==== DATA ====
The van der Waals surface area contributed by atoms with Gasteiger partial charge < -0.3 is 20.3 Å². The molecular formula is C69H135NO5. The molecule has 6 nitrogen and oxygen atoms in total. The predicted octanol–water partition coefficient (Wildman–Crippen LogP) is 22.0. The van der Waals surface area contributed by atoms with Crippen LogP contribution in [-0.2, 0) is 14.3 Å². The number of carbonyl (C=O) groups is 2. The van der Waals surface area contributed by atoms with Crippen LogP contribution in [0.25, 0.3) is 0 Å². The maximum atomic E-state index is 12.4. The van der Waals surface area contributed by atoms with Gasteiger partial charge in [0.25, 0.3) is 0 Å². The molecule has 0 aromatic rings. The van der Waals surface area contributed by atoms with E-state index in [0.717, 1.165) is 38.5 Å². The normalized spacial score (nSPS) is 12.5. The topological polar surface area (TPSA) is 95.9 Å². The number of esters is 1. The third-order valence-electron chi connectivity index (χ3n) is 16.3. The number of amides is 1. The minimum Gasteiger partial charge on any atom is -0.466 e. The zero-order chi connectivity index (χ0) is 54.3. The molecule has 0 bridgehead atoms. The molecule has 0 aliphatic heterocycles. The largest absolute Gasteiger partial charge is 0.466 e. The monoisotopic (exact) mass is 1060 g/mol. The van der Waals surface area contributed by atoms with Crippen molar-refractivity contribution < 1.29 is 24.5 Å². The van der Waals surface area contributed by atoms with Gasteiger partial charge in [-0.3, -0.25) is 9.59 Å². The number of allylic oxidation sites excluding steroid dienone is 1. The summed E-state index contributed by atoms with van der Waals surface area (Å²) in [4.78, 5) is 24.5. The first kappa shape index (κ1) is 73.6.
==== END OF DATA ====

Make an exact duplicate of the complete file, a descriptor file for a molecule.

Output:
The van der Waals surface area contributed by atoms with Gasteiger partial charge < -0.3 is 20.3 Å². The molecular formula is C69H135NO5. The molecule has 6 nitrogen and oxygen atoms in total. The predicted octanol–water partition coefficient (Wildman–Crippen LogP) is 22.0. The van der Waals surface area contributed by atoms with Crippen LogP contribution in [-0.2, 0) is 14.3 Å². The number of carbonyl (C=O) groups is 2. The van der Waals surface area contributed by atoms with Crippen LogP contribution in [0.25, 0.3) is 0 Å². The maximum atomic E-state index is 12.4. The van der Waals surface area contributed by atoms with Gasteiger partial charge in [0.25, 0.3) is 0 Å². The molecule has 0 aromatic rings. The van der Waals surface area contributed by atoms with E-state index in [0.717, 1.165) is 38.5 Å². The normalized spacial score (nSPS) is 12.5. The topological polar surface area (TPSA) is 95.9 Å². The number of esters is 1. The third-order valence-electron chi connectivity index (χ3n) is 16.3. The number of amides is 1. The minimum Gasteiger partial charge on any atom is -0.466 e. The zero-order chi connectivity index (χ0) is 54.3. The molecule has 0 bridgehead atoms. The molecule has 0 aliphatic heterocycles. The largest absolute Gasteiger partial charge is 0.466 e. The monoisotopic (exact) mass is 1060 g/mol. The van der Waals surface area contributed by atoms with Crippen molar-refractivity contribution < 1.29 is 24.5 Å². The van der Waals surface area contributed by atoms with Gasteiger partial charge in [-0.3, -0.25) is 9.59 Å². The number of allylic oxidation sites excluding steroid dienone is 1. The summed E-state index contributed by atoms with van der Waals surface area (Å²) in [4.78, 5) is 24.5. The first kappa shape index (κ1) is 73.6.